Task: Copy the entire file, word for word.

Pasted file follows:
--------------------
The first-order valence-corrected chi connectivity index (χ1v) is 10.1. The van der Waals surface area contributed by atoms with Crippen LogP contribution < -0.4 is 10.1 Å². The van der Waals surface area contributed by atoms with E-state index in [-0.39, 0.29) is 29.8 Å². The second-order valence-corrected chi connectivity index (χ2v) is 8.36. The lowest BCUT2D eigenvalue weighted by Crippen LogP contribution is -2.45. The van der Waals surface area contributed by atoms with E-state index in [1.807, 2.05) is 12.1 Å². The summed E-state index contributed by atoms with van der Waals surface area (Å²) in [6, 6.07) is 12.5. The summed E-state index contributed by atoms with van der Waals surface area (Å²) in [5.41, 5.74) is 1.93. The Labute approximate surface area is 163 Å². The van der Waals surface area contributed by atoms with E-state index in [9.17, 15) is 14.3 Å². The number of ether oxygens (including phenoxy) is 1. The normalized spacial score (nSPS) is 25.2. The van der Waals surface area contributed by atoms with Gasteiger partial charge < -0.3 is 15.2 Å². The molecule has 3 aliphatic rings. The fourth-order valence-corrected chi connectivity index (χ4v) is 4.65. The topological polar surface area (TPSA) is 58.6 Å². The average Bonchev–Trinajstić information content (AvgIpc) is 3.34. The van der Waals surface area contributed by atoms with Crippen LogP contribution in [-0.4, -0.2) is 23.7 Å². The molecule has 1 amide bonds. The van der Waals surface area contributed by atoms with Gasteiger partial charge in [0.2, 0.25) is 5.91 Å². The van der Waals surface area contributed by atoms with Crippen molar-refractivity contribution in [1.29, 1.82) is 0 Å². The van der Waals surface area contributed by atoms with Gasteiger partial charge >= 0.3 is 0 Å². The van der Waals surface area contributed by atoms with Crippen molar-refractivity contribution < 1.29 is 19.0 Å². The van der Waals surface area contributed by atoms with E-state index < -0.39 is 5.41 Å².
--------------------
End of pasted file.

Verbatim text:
The first-order valence-corrected chi connectivity index (χ1v) is 10.1. The van der Waals surface area contributed by atoms with Crippen LogP contribution < -0.4 is 10.1 Å². The van der Waals surface area contributed by atoms with E-state index in [-0.39, 0.29) is 29.8 Å². The second-order valence-corrected chi connectivity index (χ2v) is 8.36. The lowest BCUT2D eigenvalue weighted by Crippen LogP contribution is -2.45. The van der Waals surface area contributed by atoms with E-state index in [1.807, 2.05) is 12.1 Å². The summed E-state index contributed by atoms with van der Waals surface area (Å²) in [6, 6.07) is 12.5. The summed E-state index contributed by atoms with van der Waals surface area (Å²) in [5.41, 5.74) is 1.93. The Labute approximate surface area is 163 Å². The van der Waals surface area contributed by atoms with E-state index in [9.17, 15) is 14.3 Å². The number of ether oxygens (including phenoxy) is 1. The normalized spacial score (nSPS) is 25.2. The van der Waals surface area contributed by atoms with Gasteiger partial charge < -0.3 is 15.2 Å². The molecule has 3 aliphatic rings. The fourth-order valence-corrected chi connectivity index (χ4v) is 4.65. The topological polar surface area (TPSA) is 58.6 Å². The average Bonchev–Trinajstić information content (AvgIpc) is 3.34. The van der Waals surface area contributed by atoms with Crippen LogP contribution in [-0.4, -0.2) is 23.7 Å². The molecule has 1 amide bonds. The van der Waals surface area contributed by atoms with Gasteiger partial charge in [0.2, 0.25) is 5.91 Å². The van der Waals surface area contributed by atoms with Crippen molar-refractivity contribution in [1.29, 1.82) is 0 Å². The van der Waals surface area contributed by atoms with Gasteiger partial charge >= 0.3 is 0 Å². The van der Waals surface area contributed by atoms with Crippen molar-refractivity contribution < 1.29 is 19.0 Å². The van der Waals surface area contributed by atoms with E-state index < -0.39 is 5.41 Å².